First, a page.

Release the idea that all fish must go back in water

September 06, 1991|By Bill Burton n

I felt sorry for the guy on the banks of Liberty Reservoir yesterday. His happiest hour was ruined by a bass'n do-gooder in a vest adorned with pins and patches advertising trophy catches.

"What did you keep that for?" grumbled the latter. "Don't you know you're supposed to put bass back?"

The young angler with two bass on a stringer was shocked. He had expected a compliment for a largemouth of about a pound, a smallmouth that surely topped 2 1/2 pounds, and he also had a few nice bluegills and perch.

Both bass took a Strike Thunderstick swimming plug not far from Oakland Mill Road. The smallmouth was the biggest he ever caught, he later told me.

Gloomily, he added that he expected his wife would have been thrilled, and it would have made a nice supper. "Would have?" I countered. "Go ahead and thrill her, then enjoy the meal. Don't let that guy's griping bother you -- you're entitled to those fish."

In the past 20 years, bass fishing has gone wild in popularity, but there is still room for more anglers, and room also for those who want to take some bass home. In tournaments, the emphasis is on catch-and-release, which is commendable, but some anglers fish for fun and eating -- and to take a few fish home needs no apologies.

This is not to suggest that all legal bass should be kept, but there's nothing wrong with keeping a few -- especially the biggest bass a fellow has ever caught. Bass are prolific creatures certainly capable of replenishing their numbers if fishermen play it conservative.

The favorite food fish of my wife is bass, so not infrequently I keep one or two for her, though I don't share her enthusiasm for their bland taste. This growing insistence on putting every bass back is ridiculous.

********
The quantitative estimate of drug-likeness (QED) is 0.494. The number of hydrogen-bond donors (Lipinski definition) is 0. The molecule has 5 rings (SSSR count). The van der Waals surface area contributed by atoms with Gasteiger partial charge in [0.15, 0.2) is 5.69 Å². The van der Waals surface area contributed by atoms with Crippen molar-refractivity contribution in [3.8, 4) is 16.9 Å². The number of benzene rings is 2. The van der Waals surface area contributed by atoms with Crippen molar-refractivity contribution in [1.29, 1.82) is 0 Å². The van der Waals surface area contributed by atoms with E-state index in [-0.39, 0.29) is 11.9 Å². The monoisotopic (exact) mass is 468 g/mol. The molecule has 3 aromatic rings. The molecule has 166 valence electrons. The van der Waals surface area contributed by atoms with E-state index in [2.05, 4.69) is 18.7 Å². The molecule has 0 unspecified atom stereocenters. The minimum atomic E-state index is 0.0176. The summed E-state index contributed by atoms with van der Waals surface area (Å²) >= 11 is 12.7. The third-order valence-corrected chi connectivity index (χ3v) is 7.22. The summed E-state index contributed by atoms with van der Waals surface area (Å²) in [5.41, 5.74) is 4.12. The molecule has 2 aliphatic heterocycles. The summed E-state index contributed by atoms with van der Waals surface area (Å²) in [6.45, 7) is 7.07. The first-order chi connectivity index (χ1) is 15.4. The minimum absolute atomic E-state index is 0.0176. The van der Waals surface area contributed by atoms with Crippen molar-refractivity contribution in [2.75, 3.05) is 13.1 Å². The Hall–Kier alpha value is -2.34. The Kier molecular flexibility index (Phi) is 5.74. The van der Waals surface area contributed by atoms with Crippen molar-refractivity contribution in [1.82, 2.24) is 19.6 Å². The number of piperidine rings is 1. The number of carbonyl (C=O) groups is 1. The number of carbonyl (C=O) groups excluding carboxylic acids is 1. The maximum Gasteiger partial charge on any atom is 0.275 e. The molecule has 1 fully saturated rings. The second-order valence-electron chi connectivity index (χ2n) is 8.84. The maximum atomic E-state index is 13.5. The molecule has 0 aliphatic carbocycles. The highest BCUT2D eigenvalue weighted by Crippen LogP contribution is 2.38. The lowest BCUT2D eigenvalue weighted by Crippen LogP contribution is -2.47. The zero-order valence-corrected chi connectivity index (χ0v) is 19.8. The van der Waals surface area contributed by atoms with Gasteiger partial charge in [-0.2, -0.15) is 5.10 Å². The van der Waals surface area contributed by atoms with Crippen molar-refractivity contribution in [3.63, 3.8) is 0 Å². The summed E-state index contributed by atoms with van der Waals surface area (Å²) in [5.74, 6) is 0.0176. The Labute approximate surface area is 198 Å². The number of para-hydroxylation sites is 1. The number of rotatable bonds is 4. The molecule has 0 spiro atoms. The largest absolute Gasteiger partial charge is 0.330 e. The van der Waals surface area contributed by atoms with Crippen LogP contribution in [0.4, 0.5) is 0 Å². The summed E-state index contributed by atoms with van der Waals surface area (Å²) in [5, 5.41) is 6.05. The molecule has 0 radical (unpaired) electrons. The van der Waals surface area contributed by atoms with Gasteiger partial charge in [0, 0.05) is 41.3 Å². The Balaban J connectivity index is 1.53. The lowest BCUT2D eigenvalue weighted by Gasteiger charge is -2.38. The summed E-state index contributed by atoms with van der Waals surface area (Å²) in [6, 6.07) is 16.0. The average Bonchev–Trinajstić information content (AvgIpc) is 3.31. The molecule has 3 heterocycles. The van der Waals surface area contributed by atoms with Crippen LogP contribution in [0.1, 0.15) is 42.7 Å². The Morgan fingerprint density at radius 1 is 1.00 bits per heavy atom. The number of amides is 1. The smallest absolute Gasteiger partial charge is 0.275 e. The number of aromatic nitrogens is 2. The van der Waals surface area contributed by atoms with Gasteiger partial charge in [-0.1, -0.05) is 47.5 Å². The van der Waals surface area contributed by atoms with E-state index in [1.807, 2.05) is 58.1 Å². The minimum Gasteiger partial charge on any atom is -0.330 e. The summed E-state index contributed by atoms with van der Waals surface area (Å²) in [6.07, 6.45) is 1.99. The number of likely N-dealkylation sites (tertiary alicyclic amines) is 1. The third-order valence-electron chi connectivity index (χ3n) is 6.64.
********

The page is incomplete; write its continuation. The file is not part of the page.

Enough said on that. I visited Liberty to check it out before the upcoming biggest tournament ever to come to that, or any other Maryland reservoir. There will be $10,000 guaranteed in prize money in the Sept. 20-22 Liberty Lake Invitational Bass Classic.

The heaviest bass will be worth $5,000; the runner-up, $2,000; and it goes down to $500 for the fifth best -- either largemouth or smallmouth. The field will be limited to 180 boats and 200 shore fishermen, all of whom will be restricted to fishing two of the three days.

Both artificial and live baits will be allowed, which should prove interesting. Can a live crawdad outfish a Pig 'n Jig? There also will be trophies for walleyes, crappie, catfish and carp.

Boat entries are $100 for two anglers; shore siders will pay $45. Call Chuck Motsko at 653-2765, or Jim Franzoni at 561-3762.

Coming up Sunday at another reservoir is the Cockeysville BASS Masters Loch Raven Megabucks Tournament, with $2,000 in prizes. The entry fee is $50 a boat, and prize winners will be decided by the total weight of fish to the boat. Live bait will be allowed.

Fishing hours are 7 a.m. to 4 p.m., just show up at the fishing center launching ramp and register.

If you want a hint, guide Duke Nohe says his reservoir fishing at Prettyboy has been best in 18 to 35 feet of water, and he uses mostly jig-type baits. Nohe can be reached at 1-717-235-7951.

* Anne Arundel Archers will be holding the first in a planned annual series of Bowhunter Fairs Sunday at its facility near Crofton. It will be a great opportunity to prepare for deer season, which opens Sept. 14.

There will be many booths, exhibits and demonstrations; admission is free, but broadhead tuning will be $3, so will entry in the McKenzie 3-D Shoot. Hours are 9 a.m. to 5 p.m. The range is located on Route 301 across from McDonalds, just north of Davidsonville Road (Route 424). Call 1-301-551-7683.

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